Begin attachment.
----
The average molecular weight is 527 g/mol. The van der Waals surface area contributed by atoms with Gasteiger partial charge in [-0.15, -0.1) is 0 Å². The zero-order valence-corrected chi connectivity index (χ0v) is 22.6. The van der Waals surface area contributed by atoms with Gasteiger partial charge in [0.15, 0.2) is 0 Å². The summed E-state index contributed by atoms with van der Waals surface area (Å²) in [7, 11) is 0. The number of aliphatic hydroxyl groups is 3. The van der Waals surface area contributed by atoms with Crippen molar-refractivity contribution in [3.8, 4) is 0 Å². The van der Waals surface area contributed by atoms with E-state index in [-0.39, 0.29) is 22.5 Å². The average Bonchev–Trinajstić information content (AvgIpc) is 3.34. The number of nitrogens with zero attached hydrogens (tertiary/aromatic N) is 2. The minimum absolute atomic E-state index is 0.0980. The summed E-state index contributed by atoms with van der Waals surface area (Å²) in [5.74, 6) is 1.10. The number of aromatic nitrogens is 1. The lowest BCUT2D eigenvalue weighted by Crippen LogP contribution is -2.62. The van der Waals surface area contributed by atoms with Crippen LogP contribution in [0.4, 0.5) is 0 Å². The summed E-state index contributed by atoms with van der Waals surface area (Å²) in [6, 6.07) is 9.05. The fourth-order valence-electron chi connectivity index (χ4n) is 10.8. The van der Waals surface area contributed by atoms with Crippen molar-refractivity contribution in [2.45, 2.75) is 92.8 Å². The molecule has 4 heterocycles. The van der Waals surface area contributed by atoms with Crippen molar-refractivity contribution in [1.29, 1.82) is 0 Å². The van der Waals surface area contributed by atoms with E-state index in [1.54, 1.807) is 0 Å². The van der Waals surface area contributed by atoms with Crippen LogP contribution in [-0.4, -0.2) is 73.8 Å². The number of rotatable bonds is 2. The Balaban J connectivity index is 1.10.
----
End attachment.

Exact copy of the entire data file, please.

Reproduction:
The average molecular weight is 527 g/mol. The van der Waals surface area contributed by atoms with Gasteiger partial charge in [-0.15, -0.1) is 0 Å². The zero-order valence-corrected chi connectivity index (χ0v) is 22.6. The van der Waals surface area contributed by atoms with Gasteiger partial charge in [0.15, 0.2) is 0 Å². The summed E-state index contributed by atoms with van der Waals surface area (Å²) in [7, 11) is 0. The number of aliphatic hydroxyl groups is 3. The van der Waals surface area contributed by atoms with Crippen molar-refractivity contribution in [3.8, 4) is 0 Å². The van der Waals surface area contributed by atoms with E-state index in [-0.39, 0.29) is 22.5 Å². The average Bonchev–Trinajstić information content (AvgIpc) is 3.34. The number of nitrogens with zero attached hydrogens (tertiary/aromatic N) is 2. The minimum absolute atomic E-state index is 0.0980. The summed E-state index contributed by atoms with van der Waals surface area (Å²) in [5.74, 6) is 1.10. The number of aromatic nitrogens is 1. The lowest BCUT2D eigenvalue weighted by Crippen LogP contribution is -2.62. The van der Waals surface area contributed by atoms with Crippen LogP contribution in [0.4, 0.5) is 0 Å². The summed E-state index contributed by atoms with van der Waals surface area (Å²) in [6, 6.07) is 9.05. The fourth-order valence-electron chi connectivity index (χ4n) is 10.8. The van der Waals surface area contributed by atoms with Crippen molar-refractivity contribution in [2.45, 2.75) is 92.8 Å². The molecule has 4 heterocycles. The van der Waals surface area contributed by atoms with Crippen molar-refractivity contribution in [1.29, 1.82) is 0 Å². The van der Waals surface area contributed by atoms with E-state index in [1.54, 1.807) is 0 Å². The van der Waals surface area contributed by atoms with Crippen LogP contribution in [-0.4, -0.2) is 73.8 Å². The number of rotatable bonds is 2. The Balaban J connectivity index is 1.10.